CFP: Re-imagining, Re-inventing, and Re-reading (grad) (2/15/07; MadLit, 4/20/07-4/22/07)
CFP: Re-imagining, Re-inventing, and Re-reading (grad [April 20th-22nd] )
The Graduate Student Association is pleased to host the Third Annual MadLit conference at the University of Wisconsin-Madison. This year's theme invites a wide range of graduate student papers from a variety of literary and rhetorical periods that engage with re-imagining, re-inventing, or re-reading texts, genres, disciplines, and pedagogies.
In what ways does repetition produce difference? How are we to re-imagine, re-invent, or re-read a text, a genre, or even a discipline? As we pursue degrees in English studies, we should challenge our perceptions and methodologies with the re-introduction of imagination, invention, and reading. Our conference engages in suggesting possible alternatives to these returns, or repetitions, to the field of English. We are especially interested in papers that engage or complicate notions of imagination, invention, and reading in literary and rhetorical texts.
In accordance with our professionalizing goals, we also encourage faculty proposals for panels on any aspect of graduate student professionalization, including preparing a dissertation, publication, MLA interview and job talk tips, lecturing, teaching, etc.
We are pleased to have Professor Joseph Wiesenfarth as our keynote address. Professor Wiesenfarth is the Nathan S. Blount Professor Emeritus of English at the University of Wisconsin-Madison. He has written extensively on British and American novelists of the nineteenth and early twentieth centuries. His former work includes, Gothic Manners and the Classic English Novel and Ford Madox Ford and the Regiment of Women. He will be giving a talk on Jane Austen.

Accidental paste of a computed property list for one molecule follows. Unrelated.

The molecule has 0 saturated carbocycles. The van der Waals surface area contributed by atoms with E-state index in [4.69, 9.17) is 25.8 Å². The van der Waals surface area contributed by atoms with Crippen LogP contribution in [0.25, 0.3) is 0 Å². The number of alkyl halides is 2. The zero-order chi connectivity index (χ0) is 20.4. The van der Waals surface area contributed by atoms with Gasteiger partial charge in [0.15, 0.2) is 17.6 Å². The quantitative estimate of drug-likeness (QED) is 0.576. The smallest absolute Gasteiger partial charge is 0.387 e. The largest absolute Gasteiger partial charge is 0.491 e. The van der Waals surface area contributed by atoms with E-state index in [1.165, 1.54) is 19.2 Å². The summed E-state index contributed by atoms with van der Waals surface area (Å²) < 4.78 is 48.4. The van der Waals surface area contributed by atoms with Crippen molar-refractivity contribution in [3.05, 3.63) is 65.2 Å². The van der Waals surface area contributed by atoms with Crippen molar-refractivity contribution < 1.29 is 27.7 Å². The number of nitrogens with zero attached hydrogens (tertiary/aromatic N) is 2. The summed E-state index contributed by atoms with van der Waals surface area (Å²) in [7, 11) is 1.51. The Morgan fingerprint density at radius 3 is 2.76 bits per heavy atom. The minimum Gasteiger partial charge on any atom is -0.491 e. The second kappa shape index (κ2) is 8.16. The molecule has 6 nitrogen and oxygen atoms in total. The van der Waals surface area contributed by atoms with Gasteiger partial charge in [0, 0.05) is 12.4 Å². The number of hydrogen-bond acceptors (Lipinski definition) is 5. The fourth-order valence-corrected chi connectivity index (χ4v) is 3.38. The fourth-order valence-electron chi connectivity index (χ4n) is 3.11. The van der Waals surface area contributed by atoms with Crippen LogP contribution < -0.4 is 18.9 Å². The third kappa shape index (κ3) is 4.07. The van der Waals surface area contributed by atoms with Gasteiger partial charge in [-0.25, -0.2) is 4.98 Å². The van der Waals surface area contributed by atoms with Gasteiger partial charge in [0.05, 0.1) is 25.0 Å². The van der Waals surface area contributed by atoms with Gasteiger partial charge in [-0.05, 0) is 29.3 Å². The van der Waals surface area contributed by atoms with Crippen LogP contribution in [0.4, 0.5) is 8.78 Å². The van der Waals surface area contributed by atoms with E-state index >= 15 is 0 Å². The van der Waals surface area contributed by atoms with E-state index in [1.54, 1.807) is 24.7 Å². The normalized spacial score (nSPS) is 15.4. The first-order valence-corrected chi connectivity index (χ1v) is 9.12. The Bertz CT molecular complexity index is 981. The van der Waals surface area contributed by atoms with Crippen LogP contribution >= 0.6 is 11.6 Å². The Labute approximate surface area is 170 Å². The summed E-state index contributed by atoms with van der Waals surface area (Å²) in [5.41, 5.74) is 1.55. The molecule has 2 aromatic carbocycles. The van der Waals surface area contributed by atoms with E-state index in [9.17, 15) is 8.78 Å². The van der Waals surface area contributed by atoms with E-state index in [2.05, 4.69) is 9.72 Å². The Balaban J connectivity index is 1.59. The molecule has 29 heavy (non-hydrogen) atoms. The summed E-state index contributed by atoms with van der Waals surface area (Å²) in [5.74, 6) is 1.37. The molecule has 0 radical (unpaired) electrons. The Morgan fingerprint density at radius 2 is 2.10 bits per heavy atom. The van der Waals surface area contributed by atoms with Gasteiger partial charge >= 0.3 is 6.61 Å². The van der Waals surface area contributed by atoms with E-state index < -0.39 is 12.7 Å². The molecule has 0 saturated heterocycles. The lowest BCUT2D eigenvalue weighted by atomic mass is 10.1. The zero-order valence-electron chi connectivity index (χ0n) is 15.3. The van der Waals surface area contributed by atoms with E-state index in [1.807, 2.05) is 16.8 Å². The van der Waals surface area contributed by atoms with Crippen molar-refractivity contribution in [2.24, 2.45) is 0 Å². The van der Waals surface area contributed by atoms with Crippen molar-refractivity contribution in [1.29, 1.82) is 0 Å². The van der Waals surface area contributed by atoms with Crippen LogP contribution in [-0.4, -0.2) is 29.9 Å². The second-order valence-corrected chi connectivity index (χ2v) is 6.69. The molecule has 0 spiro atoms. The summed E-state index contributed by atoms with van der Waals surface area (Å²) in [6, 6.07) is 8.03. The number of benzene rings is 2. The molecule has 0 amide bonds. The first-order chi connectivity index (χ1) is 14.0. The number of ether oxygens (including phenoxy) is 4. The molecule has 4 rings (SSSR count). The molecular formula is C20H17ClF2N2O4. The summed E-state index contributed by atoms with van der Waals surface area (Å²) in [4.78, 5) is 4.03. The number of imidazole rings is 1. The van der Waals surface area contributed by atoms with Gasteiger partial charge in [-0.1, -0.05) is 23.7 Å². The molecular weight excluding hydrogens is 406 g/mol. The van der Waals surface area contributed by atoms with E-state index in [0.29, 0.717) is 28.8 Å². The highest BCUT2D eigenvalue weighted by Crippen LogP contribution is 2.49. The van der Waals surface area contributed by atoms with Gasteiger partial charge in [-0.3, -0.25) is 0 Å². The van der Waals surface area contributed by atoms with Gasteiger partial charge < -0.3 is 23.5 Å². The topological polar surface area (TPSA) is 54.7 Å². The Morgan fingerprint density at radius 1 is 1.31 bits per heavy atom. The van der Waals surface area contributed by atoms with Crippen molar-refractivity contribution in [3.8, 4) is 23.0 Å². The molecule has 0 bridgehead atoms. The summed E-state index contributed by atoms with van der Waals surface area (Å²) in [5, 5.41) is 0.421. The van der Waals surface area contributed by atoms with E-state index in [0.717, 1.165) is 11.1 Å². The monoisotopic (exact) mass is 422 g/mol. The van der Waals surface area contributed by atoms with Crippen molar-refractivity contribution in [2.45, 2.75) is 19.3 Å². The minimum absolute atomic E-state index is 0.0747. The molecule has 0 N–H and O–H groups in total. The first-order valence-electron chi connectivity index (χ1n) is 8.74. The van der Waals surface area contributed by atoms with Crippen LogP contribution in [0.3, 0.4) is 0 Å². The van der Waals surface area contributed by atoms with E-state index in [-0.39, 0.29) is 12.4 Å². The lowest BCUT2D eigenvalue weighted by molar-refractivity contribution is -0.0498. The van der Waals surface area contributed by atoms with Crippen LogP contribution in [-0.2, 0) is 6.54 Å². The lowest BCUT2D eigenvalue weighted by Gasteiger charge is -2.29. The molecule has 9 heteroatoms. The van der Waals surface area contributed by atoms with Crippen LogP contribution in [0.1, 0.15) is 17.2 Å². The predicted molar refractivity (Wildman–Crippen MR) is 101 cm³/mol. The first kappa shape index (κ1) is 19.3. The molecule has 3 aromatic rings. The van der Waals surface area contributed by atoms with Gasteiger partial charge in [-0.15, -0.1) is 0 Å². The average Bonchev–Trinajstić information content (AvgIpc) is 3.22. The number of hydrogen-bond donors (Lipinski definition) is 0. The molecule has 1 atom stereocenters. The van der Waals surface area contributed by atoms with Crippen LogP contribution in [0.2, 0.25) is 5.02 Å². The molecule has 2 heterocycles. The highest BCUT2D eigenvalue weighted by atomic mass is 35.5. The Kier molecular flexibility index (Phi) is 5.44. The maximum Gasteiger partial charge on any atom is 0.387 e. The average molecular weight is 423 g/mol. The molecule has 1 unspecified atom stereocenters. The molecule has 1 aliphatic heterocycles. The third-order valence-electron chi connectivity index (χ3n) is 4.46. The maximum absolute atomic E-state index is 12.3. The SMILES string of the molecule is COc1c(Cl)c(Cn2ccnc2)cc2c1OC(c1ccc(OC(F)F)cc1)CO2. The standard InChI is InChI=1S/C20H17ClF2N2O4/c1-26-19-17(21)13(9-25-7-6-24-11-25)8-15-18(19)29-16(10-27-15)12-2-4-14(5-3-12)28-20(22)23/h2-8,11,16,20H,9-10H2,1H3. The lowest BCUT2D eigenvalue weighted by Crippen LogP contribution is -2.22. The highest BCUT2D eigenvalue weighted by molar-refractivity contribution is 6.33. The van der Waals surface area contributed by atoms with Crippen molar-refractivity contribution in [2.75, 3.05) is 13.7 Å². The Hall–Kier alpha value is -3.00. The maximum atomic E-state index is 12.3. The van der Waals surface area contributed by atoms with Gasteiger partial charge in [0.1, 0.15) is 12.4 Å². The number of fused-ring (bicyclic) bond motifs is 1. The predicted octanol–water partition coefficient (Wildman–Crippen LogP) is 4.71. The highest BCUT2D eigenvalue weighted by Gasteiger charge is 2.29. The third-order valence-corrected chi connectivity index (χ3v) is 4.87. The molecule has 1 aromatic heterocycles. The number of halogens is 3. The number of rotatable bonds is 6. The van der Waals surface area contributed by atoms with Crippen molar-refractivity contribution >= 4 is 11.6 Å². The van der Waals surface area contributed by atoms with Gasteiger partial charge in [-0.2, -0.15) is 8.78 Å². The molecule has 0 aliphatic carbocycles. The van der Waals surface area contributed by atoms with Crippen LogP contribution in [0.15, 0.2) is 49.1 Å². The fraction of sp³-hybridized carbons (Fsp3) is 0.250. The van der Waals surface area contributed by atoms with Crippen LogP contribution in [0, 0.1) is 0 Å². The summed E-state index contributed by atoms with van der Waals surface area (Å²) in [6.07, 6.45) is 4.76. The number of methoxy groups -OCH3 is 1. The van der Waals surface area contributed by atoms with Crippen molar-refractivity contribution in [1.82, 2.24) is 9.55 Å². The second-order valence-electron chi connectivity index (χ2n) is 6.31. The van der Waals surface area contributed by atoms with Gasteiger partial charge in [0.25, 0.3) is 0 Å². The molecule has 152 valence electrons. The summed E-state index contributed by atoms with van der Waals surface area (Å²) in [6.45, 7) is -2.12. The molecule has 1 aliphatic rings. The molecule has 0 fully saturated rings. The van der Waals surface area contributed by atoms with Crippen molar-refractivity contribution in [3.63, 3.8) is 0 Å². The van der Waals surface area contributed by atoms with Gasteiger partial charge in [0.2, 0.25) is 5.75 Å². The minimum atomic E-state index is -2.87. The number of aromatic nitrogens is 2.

Suggested Topics for Submissions Include:
--revising or returning to a traditional interpretation of a text.
--looking at a text in new contexts
--the ethics of interpretation
--the relationships between texts
--texts that adapt or draw inspiration from previous texts (ie Wide Sargasso Sea, Shamela, Grendel, etc.)
--cross genre adaptations of texts
--the process and theory of revision
--cultural and temporal translations of texts
--close reading and distance reading
--revisiting the canon
Panel proposals and presentation abstracts should be roughly 250 words and be submitted by February 15th. Papers should be 15-20 minutes in length. Please send abstracts to Emily Yu at eyu_at_wisc.edu with "MadLit Abstract" as the subject line. Please also specify if you require any A/V equipment.
From the Literary Calls for Papers Mailing List
Full Information at
or write Jennifer Higginbotham: higginbj_at_english.upenn.edu
Received on Fri Jan 19 2007 - 20:24:59 EST